August favourites #15: German novel

August 15, 2018

I’ve read a fair amount of German fiction – in translation, I must admit; although I can get by passably enough in the spoken language, I’m not up to reading novels – but it’s probably the very first German novel I ever read that is still my favourite: Gunter GrassThe Tin Drum. Partly it’s the setting, the vanished Free City of Danzig (now Gdansk in Poland, and a city I know quite well), and partly the writer’s lifelong quest to understand and come to terms with his, and his nation’s appalling behaviour during the Nazi era. Historians have tried with varying degrees of success, and exposed the facts, but writers of fiction are those who can attempt to take us inside the heads of those who lived then. It’s surely significant that Oskar, after his experiences, is the inmate of a mental institution… Grass takes us inside a warped and twisted world that nevertheless feels normal in the pages of the novel, and perhaps that is one of the keys to the insanity of those times. A stunningly powerful read from a writer who – for me – never stopped wrestling with his troubled conscience.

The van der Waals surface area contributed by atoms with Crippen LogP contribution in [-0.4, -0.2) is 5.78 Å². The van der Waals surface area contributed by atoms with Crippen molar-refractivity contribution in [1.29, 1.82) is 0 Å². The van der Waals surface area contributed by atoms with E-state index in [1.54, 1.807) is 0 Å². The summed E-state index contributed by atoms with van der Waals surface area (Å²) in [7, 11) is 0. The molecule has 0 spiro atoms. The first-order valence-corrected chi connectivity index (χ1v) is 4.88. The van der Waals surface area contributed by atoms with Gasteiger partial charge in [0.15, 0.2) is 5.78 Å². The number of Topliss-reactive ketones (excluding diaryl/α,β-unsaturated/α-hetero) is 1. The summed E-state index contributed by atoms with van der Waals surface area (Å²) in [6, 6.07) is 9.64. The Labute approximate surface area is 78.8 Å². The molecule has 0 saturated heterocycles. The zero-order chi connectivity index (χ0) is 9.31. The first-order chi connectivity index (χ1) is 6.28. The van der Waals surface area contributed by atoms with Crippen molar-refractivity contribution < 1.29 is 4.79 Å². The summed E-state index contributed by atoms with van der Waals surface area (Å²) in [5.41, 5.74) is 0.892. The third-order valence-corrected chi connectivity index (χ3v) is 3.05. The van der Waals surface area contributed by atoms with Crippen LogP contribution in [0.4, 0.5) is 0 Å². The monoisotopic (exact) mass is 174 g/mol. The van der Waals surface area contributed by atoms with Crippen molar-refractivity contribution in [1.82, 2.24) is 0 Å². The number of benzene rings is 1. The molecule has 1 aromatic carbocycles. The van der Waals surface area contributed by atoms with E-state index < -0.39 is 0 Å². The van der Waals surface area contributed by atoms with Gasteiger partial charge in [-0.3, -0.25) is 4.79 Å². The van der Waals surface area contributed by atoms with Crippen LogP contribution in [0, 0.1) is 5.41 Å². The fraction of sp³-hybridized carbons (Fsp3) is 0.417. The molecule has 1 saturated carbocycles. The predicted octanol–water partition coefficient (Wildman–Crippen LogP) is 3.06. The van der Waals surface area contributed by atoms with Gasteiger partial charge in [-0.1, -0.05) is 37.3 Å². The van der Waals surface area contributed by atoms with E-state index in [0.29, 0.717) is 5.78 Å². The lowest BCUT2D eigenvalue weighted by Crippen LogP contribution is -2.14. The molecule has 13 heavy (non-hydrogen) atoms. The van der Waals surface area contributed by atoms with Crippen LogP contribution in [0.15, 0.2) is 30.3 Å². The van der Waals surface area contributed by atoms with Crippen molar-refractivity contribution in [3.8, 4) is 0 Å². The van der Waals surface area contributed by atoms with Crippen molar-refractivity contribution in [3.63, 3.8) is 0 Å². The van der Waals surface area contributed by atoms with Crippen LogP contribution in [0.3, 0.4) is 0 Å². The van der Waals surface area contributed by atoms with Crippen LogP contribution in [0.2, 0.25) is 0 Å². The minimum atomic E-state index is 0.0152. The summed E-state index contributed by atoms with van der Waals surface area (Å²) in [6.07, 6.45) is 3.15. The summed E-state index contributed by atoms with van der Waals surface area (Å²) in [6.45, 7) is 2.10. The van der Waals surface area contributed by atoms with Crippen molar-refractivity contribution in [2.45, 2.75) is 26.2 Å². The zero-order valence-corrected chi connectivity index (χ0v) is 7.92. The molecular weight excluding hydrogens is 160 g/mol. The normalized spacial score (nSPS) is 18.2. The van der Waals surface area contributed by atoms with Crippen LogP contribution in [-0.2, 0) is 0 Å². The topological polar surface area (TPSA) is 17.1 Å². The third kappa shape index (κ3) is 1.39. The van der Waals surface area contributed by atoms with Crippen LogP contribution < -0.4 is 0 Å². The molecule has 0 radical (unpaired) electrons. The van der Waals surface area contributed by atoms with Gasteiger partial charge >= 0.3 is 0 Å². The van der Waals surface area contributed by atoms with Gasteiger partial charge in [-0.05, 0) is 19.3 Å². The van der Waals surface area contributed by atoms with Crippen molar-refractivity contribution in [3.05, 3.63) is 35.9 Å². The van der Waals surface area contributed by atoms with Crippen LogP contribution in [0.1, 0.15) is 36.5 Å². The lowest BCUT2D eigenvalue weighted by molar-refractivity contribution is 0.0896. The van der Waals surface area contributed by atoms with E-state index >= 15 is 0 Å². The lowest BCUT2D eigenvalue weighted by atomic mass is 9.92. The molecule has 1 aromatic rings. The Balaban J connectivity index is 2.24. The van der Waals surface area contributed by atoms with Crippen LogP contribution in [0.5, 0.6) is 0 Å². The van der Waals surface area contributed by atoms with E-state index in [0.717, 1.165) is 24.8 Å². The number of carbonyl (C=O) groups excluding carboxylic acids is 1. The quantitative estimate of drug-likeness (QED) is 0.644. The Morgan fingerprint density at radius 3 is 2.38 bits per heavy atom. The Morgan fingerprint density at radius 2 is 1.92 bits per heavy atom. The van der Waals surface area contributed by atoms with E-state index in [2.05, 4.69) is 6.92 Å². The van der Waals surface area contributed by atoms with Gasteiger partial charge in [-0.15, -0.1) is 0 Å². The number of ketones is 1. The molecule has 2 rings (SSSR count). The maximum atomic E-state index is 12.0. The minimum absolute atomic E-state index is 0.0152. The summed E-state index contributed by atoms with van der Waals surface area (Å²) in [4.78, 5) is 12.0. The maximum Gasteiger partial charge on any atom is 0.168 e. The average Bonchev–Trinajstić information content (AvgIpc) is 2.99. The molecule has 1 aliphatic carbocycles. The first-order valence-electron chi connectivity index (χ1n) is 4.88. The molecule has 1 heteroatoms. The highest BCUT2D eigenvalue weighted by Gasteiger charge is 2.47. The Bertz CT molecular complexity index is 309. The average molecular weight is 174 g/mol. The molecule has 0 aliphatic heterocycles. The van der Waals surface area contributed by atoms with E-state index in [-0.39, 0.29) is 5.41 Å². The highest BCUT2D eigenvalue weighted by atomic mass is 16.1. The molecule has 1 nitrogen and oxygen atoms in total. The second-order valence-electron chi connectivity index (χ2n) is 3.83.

I’m doing something different for the holiday month of August, writing about some of my favourites: poems, plays, music, art and other things, a short piece on a different topic each day. The categories are random, as are the choices within them, meaning that’s my favourite that day, and is subject to change… And I will try and explain why each choice is special for me. As always, I look forward to your comments.

3 Responses to “August favourites #15: German novel”


  1. “a warped and twisted world” doesn’t seem far from much of what goes on in the world today, if we were looking back on it from afar, I wonder what commentators from the future would write and how they would explain it. It seems as we move further from direct experience, memories and fear of war, man’s thinking descends, and we hold little compassion for those whose lives have been ruined by the destruction fighting brings,big it didn’t happen in our country or to people who look like us. Worse, they will even be blamed for our our ills.

    Liked by 1 person

  2. litgaz Says:

    Like you, I often wonder what the future will make of us. It’s often travellers from another world exploring the ruins we have left behind… Human memory is sometimes mercifully, but often disastrously short.

    Like


  3. […] City of Danzig, another world which disappeared at the same time. Perhaps the saddest moment in The Tin Drum is the suicide of the Jewish toyshop owner as the Nazis tighten their grip on that city: there is […]

    Like


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